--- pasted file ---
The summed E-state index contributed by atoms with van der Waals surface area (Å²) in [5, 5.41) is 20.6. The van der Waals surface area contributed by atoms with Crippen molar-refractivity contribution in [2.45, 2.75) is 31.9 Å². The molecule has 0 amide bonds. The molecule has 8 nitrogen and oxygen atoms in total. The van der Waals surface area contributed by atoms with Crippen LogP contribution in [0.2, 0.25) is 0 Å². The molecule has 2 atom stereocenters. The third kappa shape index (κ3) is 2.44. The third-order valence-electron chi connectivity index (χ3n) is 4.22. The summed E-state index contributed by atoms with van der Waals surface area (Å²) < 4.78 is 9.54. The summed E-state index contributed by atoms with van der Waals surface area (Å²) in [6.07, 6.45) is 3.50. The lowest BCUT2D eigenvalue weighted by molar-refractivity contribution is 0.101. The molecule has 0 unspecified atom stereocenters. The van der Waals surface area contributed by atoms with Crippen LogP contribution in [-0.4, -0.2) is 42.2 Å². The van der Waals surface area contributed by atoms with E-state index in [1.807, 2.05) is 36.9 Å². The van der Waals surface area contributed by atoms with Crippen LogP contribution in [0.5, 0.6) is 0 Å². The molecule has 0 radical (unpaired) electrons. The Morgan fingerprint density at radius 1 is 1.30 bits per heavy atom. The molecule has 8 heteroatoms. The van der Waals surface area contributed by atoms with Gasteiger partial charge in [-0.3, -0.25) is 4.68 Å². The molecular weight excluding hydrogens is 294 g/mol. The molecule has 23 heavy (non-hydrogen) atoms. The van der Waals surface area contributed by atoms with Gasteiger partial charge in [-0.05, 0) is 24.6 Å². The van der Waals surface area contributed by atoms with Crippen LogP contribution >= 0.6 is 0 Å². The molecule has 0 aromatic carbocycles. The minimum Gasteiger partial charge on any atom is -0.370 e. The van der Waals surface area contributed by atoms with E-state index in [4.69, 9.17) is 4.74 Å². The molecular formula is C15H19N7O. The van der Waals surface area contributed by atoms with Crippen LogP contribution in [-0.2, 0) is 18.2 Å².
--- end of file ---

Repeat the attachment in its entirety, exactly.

The summed E-state index contributed by atoms with van der Waals surface area (Å²) in [5, 5.41) is 20.6. The van der Waals surface area contributed by atoms with Crippen molar-refractivity contribution in [2.45, 2.75) is 31.9 Å². The molecule has 0 amide bonds. The molecule has 8 nitrogen and oxygen atoms in total. The van der Waals surface area contributed by atoms with Crippen LogP contribution in [0.2, 0.25) is 0 Å². The molecule has 2 atom stereocenters. The third kappa shape index (κ3) is 2.44. The third-order valence-electron chi connectivity index (χ3n) is 4.22. The summed E-state index contributed by atoms with van der Waals surface area (Å²) < 4.78 is 9.54. The summed E-state index contributed by atoms with van der Waals surface area (Å²) in [6.07, 6.45) is 3.50. The lowest BCUT2D eigenvalue weighted by molar-refractivity contribution is 0.101. The molecule has 0 unspecified atom stereocenters. The van der Waals surface area contributed by atoms with Crippen LogP contribution in [-0.4, -0.2) is 42.2 Å². The van der Waals surface area contributed by atoms with E-state index in [1.807, 2.05) is 36.9 Å². The van der Waals surface area contributed by atoms with Crippen LogP contribution in [0.5, 0.6) is 0 Å². The molecule has 0 radical (unpaired) electrons. The Morgan fingerprint density at radius 1 is 1.30 bits per heavy atom. The molecule has 8 heteroatoms. The van der Waals surface area contributed by atoms with Gasteiger partial charge in [-0.3, -0.25) is 4.68 Å². The molecular weight excluding hydrogens is 294 g/mol. The molecule has 23 heavy (non-hydrogen) atoms. The van der Waals surface area contributed by atoms with Gasteiger partial charge in [-0.05, 0) is 24.6 Å². The van der Waals surface area contributed by atoms with Crippen LogP contribution >= 0.6 is 0 Å². The molecule has 0 aromatic carbocycles. The minimum Gasteiger partial charge on any atom is -0.370 e. The van der Waals surface area contributed by atoms with E-state index in [4.69, 9.17) is 4.74 Å². The molecular formula is C15H19N7O. The van der Waals surface area contributed by atoms with Crippen LogP contribution in [-0.2, 0) is 18.2 Å².